The latter is already enjoying the economic benefit of the partial reopening of their sector, while our sector remains, for the majority of our people, in a total shutdown, as if it were level 5, due to restrictions and affordability on many aspects of our industry.”
In the year ahead, the alliance said it would like to see regulation to ensure ring-fencing of local content in all public spaces, including broadcasting, advertising and live performance; regulation of all live entertainment and/or recorded playback performance venues, to comply with copyright and collection society licensing; a 90% quota for local content on public radio and 70% quota for local content on public and private commercial radio and venues; and a drastic clamp down on corruption and misallocation of arts funding and systems for proper accountability and auditing of sector bodies receiving public funding.
The alliance criticised the assistance offered to out-of-work artists.
“The bureaucratic and administrative processes of the Covid-19 Artist Relief Fund has been impractical and out of touch with the reality of the vast majority of our practitioners.”
“The Artist Relief Fund has not served the most vulnerable members of our economic segment. It has favoured a small and privileged portion with better access to data, documentation, technology and information on tax compliance. The administrative processes, requiring bank statements and tax compliance certificates, demonstrates a thorough lack of understanding that the majority of practitioners earn predominantly non-contractual cash hand-to-mouth remuneration for their work in a sector which is highly unregulated.
“The second wave of relief funding has had an overwhelming application comeback rate attributed to [these] factors. We have also witnessed those with correct documentation being asked to reapply.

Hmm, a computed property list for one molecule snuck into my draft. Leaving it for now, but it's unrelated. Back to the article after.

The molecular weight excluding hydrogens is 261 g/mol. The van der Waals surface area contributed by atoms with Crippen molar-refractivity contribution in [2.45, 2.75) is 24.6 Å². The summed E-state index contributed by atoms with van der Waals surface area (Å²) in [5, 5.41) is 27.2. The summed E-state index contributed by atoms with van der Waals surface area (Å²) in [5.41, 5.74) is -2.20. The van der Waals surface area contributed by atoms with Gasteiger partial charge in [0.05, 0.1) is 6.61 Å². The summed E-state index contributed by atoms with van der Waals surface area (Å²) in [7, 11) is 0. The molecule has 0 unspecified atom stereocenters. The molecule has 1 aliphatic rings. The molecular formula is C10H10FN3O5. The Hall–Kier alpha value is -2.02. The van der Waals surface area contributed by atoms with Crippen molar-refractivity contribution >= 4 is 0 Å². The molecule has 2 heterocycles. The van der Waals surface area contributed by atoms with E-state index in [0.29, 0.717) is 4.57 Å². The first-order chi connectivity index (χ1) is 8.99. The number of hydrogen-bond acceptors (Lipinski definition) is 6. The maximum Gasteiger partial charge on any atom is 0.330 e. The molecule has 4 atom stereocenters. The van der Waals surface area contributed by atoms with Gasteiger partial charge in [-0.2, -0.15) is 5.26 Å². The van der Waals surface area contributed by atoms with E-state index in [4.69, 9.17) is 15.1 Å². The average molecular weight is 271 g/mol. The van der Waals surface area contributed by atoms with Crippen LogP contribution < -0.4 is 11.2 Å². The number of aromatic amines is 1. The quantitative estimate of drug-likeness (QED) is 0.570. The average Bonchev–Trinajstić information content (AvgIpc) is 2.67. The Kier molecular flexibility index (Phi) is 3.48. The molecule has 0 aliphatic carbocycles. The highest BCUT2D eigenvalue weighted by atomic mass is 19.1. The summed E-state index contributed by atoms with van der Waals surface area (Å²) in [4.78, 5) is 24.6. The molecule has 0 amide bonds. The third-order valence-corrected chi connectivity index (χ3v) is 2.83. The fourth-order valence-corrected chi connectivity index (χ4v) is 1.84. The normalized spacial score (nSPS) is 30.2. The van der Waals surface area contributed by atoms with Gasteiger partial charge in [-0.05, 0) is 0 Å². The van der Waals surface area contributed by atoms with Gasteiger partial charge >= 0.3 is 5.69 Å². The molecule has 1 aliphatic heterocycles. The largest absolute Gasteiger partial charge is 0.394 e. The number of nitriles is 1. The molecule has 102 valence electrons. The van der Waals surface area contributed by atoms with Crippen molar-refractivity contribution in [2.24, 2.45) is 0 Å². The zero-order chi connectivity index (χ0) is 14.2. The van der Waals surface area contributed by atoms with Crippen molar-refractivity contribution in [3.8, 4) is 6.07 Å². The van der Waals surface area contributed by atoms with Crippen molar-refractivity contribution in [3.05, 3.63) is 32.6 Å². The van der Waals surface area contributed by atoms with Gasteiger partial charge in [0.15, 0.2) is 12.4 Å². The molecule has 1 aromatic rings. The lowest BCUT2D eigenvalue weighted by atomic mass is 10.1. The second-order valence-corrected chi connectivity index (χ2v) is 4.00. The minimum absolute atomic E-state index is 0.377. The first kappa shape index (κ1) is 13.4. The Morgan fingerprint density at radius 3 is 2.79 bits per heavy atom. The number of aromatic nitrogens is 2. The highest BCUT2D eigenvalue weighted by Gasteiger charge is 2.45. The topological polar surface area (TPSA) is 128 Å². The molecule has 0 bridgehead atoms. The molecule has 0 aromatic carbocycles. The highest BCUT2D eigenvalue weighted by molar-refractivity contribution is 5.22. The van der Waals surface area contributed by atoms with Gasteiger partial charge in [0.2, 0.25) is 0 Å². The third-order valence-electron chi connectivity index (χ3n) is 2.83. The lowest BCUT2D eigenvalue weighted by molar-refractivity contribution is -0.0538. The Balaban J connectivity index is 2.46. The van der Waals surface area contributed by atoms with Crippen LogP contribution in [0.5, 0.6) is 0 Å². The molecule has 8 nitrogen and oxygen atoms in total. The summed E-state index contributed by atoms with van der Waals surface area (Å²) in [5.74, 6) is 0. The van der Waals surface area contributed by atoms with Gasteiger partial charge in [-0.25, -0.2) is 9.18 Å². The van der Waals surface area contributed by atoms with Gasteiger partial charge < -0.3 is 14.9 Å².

“Even the highest relief pay out of R20,000 in the first wave of the Artist Relief Fund could never reasonably sustain any of our practitioners beyond a maximum of three to four months, and yet they are not eligible for the second wave of funding, which is supposed to sustain our entire sector until the end of December.
“There is also no apparent reason for a restriction on relief for those between the ages of 60 and 69 years, which demonstrates a thorough lack of understanding that artists do not retire after 60. Because of their vulnerability in an unregulated industry, they have no retirement benefits.
“In general, the Artist Relief Funding for theatres and arts organisations has been very scattered, ineffective and based on non-realistic criteria for application, which demonstrates how out of touch the DSAC is with the reality of our sector.”
Buselaphi Gxowa, a maskandi artist, said she owes R24,000 in rent for her Johannesburg home.
“I am owe rent on the flat for four months. Where can I get that money? It's not only me. Other artists have the same problem, and some don't even have a place to stay.”
She knew about people “staying in shacks but their landlords chased them away because they don't have R70 to pay for the shack.”
Gxowa said their plea is for the president to open up the country so they can earn an income.
“Artists are hungry. We are not here to fight with anyone, but we are here to ask for the president to open the country so we get something.
“It's like we are in prison because we are sitting at home and have no food. Our families are starving,” she said.
While she was fortunate to receive an initial payment, Gxowa said many artists did not understand the form given to them to apply for relief funds.
She said the amount she had received was insufficient.
“I got R20,000 in July, but it is finished. It is not enough for my family. My fridge is empty. There is only water. I have a lot of people depending on me, not only my family but other artists too,” she said.
Four families depend on her support, said Gxowa.